U.S. President takes North Korea off terror list

By June 27, 2008

North Korea (MNN) — North Korea has been removed from the United States terrorism black list, after North Korea handed over a list of its nuclear facilities to China and agreed to ceremonially blow up a cooling plant at its main reactor. While this appears to be good news, not many critics are convinced.

Jeff King, President of International Christian Concern, a Christian human rights watch-dog group, says, "The first thing that comes to mind is 'Fool me once, shame on you. Fool me twice, shame on me.' North Korea has a history of fooling us, and this is not an honest broker we're dealing with. So whether this leads to something — that it's gotten so bad that they're willing to give up nuclear (weapons), I tend to doubt it."

King doesn't believe that this is the beginning of positive things for Christians in North Korea. "Christians in North Korea suffer incredibly. If you are a Christian and you're caught with a Bible, three generations can be put into prison. So you would be put in prison, your children would be put in prison and your parents would be put in prison."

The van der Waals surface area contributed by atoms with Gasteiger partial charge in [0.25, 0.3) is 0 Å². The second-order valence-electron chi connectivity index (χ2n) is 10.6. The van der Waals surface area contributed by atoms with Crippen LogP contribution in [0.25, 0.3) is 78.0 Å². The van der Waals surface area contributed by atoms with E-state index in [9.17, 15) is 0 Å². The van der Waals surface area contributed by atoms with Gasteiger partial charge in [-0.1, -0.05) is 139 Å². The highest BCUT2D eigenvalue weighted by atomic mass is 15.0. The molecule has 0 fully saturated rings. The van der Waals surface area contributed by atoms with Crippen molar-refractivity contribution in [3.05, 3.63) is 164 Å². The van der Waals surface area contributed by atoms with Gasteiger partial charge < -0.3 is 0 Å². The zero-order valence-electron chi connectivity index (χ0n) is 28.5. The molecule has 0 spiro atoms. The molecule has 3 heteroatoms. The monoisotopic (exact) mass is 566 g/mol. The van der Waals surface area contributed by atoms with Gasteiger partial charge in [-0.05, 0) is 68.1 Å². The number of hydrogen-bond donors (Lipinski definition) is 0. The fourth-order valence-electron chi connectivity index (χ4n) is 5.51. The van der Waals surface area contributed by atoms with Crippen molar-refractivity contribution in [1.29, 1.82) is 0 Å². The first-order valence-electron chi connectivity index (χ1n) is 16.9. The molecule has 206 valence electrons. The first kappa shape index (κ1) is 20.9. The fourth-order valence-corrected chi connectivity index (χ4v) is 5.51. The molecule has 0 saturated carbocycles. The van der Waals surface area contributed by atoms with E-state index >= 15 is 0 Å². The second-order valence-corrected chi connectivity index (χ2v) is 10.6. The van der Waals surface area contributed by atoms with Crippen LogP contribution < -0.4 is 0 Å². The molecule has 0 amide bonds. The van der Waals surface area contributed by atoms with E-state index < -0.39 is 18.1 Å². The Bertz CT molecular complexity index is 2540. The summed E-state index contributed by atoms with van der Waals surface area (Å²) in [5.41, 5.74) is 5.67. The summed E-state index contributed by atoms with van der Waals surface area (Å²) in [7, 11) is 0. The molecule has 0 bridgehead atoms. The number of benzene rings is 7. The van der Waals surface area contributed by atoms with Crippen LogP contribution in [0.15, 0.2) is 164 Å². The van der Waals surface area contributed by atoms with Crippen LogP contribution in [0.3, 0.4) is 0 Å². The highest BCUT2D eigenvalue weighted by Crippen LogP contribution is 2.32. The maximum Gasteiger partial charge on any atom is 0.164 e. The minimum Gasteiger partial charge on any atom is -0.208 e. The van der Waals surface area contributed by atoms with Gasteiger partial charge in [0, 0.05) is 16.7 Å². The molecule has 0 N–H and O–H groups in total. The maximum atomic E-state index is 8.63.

King says Christians not only are imprisoned, but they're beaten, tortured, and executed. King likens their experience to the concentration camps in Germany during World War II.

Even though it's difficult being a Christian in North Korea, a remnant church remains. King says ICC is helping. "It's one of the most secretive places we deal in, so we tend not to say what we're doing there. But there are Bibles going in. There is a church there. That's the incredible thing. These believers will pay the ultimate cost if they're caught. But they need our prayers. They need our help."

King says while the government is so repressive, there is good news. "As dark as things are, where Christianity is persecuted is where it grows. And the more it's persecuted, the more it grows and the more fervent it is."

Because work in North Korea can't be discussed, it's difficult raising money to help these believers. King says, "If someone's concerned about helping the believers in North Korea, we'd love to see you get with us. You can get Bibles inside the country. You can provide training for church leaders inside the country and some other things that we just can't talk about it."

He's asking believers around the world to pray that God would bring down North Korean leader Kim Jong Il "who is enslaving an entire nation," says King.

If you'd like to help ICC help persecuted believers in North Korea, click here.

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